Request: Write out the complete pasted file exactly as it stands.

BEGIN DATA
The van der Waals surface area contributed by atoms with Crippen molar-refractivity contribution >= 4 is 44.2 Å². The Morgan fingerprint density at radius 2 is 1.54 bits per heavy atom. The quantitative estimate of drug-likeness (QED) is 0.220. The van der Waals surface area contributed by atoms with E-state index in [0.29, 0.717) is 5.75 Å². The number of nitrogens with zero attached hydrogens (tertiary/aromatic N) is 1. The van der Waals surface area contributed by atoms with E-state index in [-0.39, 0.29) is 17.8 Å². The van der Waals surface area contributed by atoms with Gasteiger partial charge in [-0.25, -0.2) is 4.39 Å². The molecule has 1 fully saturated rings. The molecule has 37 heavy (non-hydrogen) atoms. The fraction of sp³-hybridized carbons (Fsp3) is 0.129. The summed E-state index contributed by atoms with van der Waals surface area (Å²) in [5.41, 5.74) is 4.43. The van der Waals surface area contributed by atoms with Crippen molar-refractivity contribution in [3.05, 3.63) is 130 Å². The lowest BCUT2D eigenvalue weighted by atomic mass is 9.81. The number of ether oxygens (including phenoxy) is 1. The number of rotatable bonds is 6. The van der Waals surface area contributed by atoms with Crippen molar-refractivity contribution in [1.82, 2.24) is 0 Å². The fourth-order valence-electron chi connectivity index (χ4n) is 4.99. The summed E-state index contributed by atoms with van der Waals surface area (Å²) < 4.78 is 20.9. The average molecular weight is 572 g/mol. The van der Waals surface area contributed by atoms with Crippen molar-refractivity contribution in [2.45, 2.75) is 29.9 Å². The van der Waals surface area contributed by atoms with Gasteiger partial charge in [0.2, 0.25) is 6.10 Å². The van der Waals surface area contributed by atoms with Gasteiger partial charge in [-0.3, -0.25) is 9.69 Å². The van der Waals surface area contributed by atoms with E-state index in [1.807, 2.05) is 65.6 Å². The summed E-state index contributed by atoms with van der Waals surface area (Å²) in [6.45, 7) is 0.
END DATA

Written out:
The van der Waals surface area contributed by atoms with Crippen molar-refractivity contribution >= 4 is 44.2 Å². The Morgan fingerprint density at radius 2 is 1.54 bits per heavy atom. The quantitative estimate of drug-likeness (QED) is 0.220. The van der Waals surface area contributed by atoms with E-state index in [0.29, 0.717) is 5.75 Å². The number of nitrogens with zero attached hydrogens (tertiary/aromatic N) is 1. The van der Waals surface area contributed by atoms with E-state index in [-0.39, 0.29) is 17.8 Å². The van der Waals surface area contributed by atoms with Gasteiger partial charge in [-0.25, -0.2) is 4.39 Å². The molecule has 1 fully saturated rings. The molecule has 37 heavy (non-hydrogen) atoms. The fraction of sp³-hybridized carbons (Fsp3) is 0.129. The summed E-state index contributed by atoms with van der Waals surface area (Å²) in [5.41, 5.74) is 4.43. The van der Waals surface area contributed by atoms with Crippen molar-refractivity contribution in [3.05, 3.63) is 130 Å². The lowest BCUT2D eigenvalue weighted by atomic mass is 9.81. The number of ether oxygens (including phenoxy) is 1. The number of rotatable bonds is 6. The van der Waals surface area contributed by atoms with Crippen molar-refractivity contribution in [1.82, 2.24) is 0 Å². The fourth-order valence-electron chi connectivity index (χ4n) is 4.99. The summed E-state index contributed by atoms with van der Waals surface area (Å²) < 4.78 is 20.9. The average molecular weight is 572 g/mol. The van der Waals surface area contributed by atoms with Crippen molar-refractivity contribution in [2.45, 2.75) is 29.9 Å². The van der Waals surface area contributed by atoms with Gasteiger partial charge in [0.2, 0.25) is 6.10 Å². The van der Waals surface area contributed by atoms with Gasteiger partial charge in [-0.3, -0.25) is 9.69 Å². The van der Waals surface area contributed by atoms with E-state index in [1.807, 2.05) is 65.6 Å². The summed E-state index contributed by atoms with van der Waals surface area (Å²) in [6.45, 7) is 0.